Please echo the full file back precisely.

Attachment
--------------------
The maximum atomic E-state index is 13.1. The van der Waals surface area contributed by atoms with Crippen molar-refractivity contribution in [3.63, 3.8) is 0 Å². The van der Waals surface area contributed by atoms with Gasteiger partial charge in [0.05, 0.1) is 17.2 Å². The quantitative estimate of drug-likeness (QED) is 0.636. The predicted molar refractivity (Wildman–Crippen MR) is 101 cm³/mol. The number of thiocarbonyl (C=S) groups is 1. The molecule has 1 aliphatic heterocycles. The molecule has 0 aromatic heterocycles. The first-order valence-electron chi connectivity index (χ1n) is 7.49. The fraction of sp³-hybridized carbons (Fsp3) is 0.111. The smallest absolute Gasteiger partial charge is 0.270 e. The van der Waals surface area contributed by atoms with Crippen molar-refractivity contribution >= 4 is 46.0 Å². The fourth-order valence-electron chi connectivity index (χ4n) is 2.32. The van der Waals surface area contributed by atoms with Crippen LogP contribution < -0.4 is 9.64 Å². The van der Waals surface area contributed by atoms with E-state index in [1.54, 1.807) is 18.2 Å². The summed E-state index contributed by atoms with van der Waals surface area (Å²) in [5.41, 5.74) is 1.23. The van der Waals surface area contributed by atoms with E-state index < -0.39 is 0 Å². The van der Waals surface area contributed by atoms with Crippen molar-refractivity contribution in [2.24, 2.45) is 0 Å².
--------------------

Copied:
The maximum atomic E-state index is 13.1. The van der Waals surface area contributed by atoms with Crippen molar-refractivity contribution in [3.63, 3.8) is 0 Å². The van der Waals surface area contributed by atoms with Gasteiger partial charge in [0.05, 0.1) is 17.2 Å². The quantitative estimate of drug-likeness (QED) is 0.636. The predicted molar refractivity (Wildman–Crippen MR) is 101 cm³/mol. The number of thiocarbonyl (C=S) groups is 1. The molecule has 1 aliphatic heterocycles. The molecule has 0 aromatic heterocycles. The first-order valence-electron chi connectivity index (χ1n) is 7.49. The fraction of sp³-hybridized carbons (Fsp3) is 0.111. The smallest absolute Gasteiger partial charge is 0.270 e. The van der Waals surface area contributed by atoms with Crippen molar-refractivity contribution >= 4 is 46.0 Å². The fourth-order valence-electron chi connectivity index (χ4n) is 2.32. The van der Waals surface area contributed by atoms with Crippen LogP contribution < -0.4 is 9.64 Å². The van der Waals surface area contributed by atoms with E-state index in [1.54, 1.807) is 18.2 Å². The summed E-state index contributed by atoms with van der Waals surface area (Å²) in [5.41, 5.74) is 1.23. The van der Waals surface area contributed by atoms with E-state index < -0.39 is 0 Å². The van der Waals surface area contributed by atoms with Crippen molar-refractivity contribution in [2.24, 2.45) is 0 Å².